4. Singapore was one of the first countries in Asia to ratify all six Annexes of the International Maritime Organization’s (IMO) MARPOL Convention, the main international convention to prevent pollution by ships. MARPOL Annex V in particular prohibits the discharge of garbage, including all types of plastics, into the sea. In our port, as part of our MARPOL obligations, the Maritime and Port Authority (MPA) of Singapore deploys garbage collection craft daily at scheduled timings to collect garbage from ships at the anchorages.

5. Going forward, Singapore will not let up on our efforts to address waste at source.  We will be releasing our inaugural Zero Waste Masterplan later this year, which will detail strategies to achieve our vision of a Zero Waste Nation. As part of this effort, Singapore intends to tackle the excessive consumption of all types of packaging waste including plastics. To encourage businesses to minimise their contribution to packaging waste, the implementation of mandatory reporting of packaging data and packaging reduction plans will be brought forward to 2020. This will include single-use plastic packaging. Our National Environment Agency is also studying the feasibility of implementing an Extended Producer Responsibility framework for packaging waste including plastics.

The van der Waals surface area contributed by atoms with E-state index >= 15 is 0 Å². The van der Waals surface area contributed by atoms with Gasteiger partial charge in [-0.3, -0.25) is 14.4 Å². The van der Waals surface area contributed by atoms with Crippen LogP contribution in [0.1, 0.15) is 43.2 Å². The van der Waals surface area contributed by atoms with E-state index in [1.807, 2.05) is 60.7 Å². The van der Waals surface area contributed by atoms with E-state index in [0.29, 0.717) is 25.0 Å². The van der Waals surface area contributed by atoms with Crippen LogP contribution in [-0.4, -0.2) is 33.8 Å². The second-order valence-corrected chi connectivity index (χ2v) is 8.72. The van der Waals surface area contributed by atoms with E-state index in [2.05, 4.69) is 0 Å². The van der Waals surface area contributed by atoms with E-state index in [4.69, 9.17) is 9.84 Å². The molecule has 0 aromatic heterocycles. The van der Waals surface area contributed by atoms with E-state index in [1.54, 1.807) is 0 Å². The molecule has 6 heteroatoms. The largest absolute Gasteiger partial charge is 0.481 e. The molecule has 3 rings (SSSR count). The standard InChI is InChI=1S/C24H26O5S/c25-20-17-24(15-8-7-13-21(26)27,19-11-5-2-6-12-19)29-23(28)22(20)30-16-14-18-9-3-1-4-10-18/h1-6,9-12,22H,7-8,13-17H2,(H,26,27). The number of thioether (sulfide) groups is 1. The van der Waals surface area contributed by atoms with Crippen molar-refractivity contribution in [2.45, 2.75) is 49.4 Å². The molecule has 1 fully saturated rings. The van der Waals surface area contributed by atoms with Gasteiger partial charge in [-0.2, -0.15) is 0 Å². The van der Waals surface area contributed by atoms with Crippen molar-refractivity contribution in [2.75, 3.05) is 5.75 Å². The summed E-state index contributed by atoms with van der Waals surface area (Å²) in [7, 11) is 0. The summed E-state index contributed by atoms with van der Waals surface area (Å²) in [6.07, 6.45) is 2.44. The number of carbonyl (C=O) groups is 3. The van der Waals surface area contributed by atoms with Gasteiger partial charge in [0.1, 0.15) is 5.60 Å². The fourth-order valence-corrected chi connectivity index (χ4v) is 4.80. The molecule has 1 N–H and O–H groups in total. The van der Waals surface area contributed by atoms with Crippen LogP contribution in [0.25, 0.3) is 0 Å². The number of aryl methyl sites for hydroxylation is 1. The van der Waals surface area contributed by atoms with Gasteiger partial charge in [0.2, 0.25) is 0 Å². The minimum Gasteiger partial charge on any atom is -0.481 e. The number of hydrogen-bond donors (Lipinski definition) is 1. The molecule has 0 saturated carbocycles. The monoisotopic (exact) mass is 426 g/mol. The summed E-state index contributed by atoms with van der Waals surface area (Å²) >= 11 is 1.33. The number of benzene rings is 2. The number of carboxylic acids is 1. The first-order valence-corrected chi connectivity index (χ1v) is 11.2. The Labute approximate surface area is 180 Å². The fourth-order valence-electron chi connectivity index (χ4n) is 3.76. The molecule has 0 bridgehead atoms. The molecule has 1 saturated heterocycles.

6. However, Government efforts are not enough. Fostering shared ownership in building a sustainable environment and minimising waste is key. This is why we have designated 2019 as our Year Towards Zero Waste. We will partner the People, Private and Public sectors on initiatives that reduce waste generation and promote recycling. Environmental groups help raise awareness and encourage the public to keep our city and watercourses clean. One such environmental group is Green Nudge which conducted a coastal clean-up last week. In just ninety minutes, Green Nudge recovered more than 200 kilograms of contaminated plastics and Styrofoam washed up onto our coast, highlighting how litter in the ocean is a transboundary issue affecting all countries, including Singapore. 

Addressing Transboundary Marine Litter through Cooperation